I have literally just finished this book and I’m at a loss as to where I should begin with this review. I’ll get the important bit out of the way first!
About the author: (via David’s website)
A former Scotland Yard Investigator with twenty years policing experience, including counter-terrorist operations and organised crime, David has worked as a Met detective on a wealth of infamous cases. He currently consults on security operations for high-net-worth individuals and is an expert media commentator on crime, terrorism, extremism and the London 7/7 bombings.
About the book: (via Goodreads)
We accepted it was terrorism.
What if we were wrong?
What if London’s 7/7 bombings were the greatest criminal deception of our time?
July 2005: In the midst of Operation Theseus, the largest terrorist investigation that the UK has ever known, Detective Inspector Jake Flannagan begins to ask difficult questions that lead to the mysterious disappearance of his girlfriend and his sudden suspension from the Metropolitan Police.
Who masterminded London’s summer of terror?
Why can’t Flannagan make headway in the sprawling investigation?
Are the bombers the perfect pretext to mask a different plot entirely?
Is Jake’s absent Security Service girlfriend really who she claims to be?
While hunting for the answers to the most complex terrorist case in British history, one man will uncover the greatest criminal deception of our time.
Terror, extremism and fear of the unknown,
Sometimes the answer is much closer to home.
The Theseus Paradox is an expertly-written crime novel. I read a lot of crime novels, but in the interest of honesty, this is the first book I have read that deals with terrorism, religious fundamentalism and extremists in the UK. I went into this book with no idea what to expect but I was surprised at the level of investigative detail contained in The Theseus Paradox.
The main character, DI Jake Flannagan, is similar in many ways to any other detectives in crime novels. His demons are there, loud and insistent at times, but Jake’s intentions are good. Despite some minor flaws (hard drinking, womanising and so on), I found him to be an immensely likeable character. I was rooting for him and his partner, Lenny, the whole way through to book.
The London bombings are a sensitive subject, and ten years on the scars are still there, physically and emotionally for those involved. I think Videcette has dealt sensitively with a subject he has first hand knowledge of. At the time of the bombings, I was only 19 so much of what happened at the time passed me by.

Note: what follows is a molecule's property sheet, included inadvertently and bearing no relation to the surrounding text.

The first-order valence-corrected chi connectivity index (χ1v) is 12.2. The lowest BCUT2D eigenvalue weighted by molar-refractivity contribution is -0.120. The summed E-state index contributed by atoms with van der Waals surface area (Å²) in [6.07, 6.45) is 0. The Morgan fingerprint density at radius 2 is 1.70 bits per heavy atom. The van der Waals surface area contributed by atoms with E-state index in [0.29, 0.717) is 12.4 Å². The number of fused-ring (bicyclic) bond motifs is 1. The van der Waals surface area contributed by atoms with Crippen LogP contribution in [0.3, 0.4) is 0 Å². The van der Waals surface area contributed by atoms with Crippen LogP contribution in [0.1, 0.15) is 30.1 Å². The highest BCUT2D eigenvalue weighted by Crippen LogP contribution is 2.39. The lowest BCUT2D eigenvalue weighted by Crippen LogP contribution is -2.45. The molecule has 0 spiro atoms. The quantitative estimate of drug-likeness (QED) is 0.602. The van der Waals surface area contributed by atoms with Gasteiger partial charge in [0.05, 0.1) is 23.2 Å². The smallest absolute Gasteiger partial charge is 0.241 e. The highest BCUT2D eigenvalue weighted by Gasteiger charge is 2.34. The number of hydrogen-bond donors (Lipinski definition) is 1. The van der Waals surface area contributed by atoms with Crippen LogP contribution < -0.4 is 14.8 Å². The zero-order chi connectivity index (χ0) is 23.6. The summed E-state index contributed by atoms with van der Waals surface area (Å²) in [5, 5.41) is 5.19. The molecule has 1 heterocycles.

During the course of his investigation, Flannagan comes up with more questions than answers. Oftentimes he (figuratively) runs into brick walls as the information gets swallowed up in the Police computer information systems. Those on Operation Theseus cannot see the wood for the trees, they have that much information and lead to sift through.
Adding to Flannagan’s woes, his girlfriend Claire disappears and he ends up suspended from the force. As he digs deeper into the bombings, and continues his search for Claire, his personal life and his work life collide giving Jake the breaks he needs for the information to collate in his brain.
I sped through the remaining 20% of The Theseus Paradox as I was trying to figure it all out in my head and I was itching to know if Flannagan and I had come to the same conclusion! I could not have been farther off if I tried! I was not expecting what Jake uncovered during his investigation and this is what made me love the book even more!
Videcette has done justice to a very sensitive subject. The Theseus Paradox is a wonderfully written story, with horrifying real life events at its core.
I gave The Theseus Paradox 5⭐️ on Goodreads as it was a unique read for me and they don’t come around very often.
Thanks again to David for allowing me to read and review The Theseus Paradox. You can purchase a copy HERE.
Happy reading! 😊📖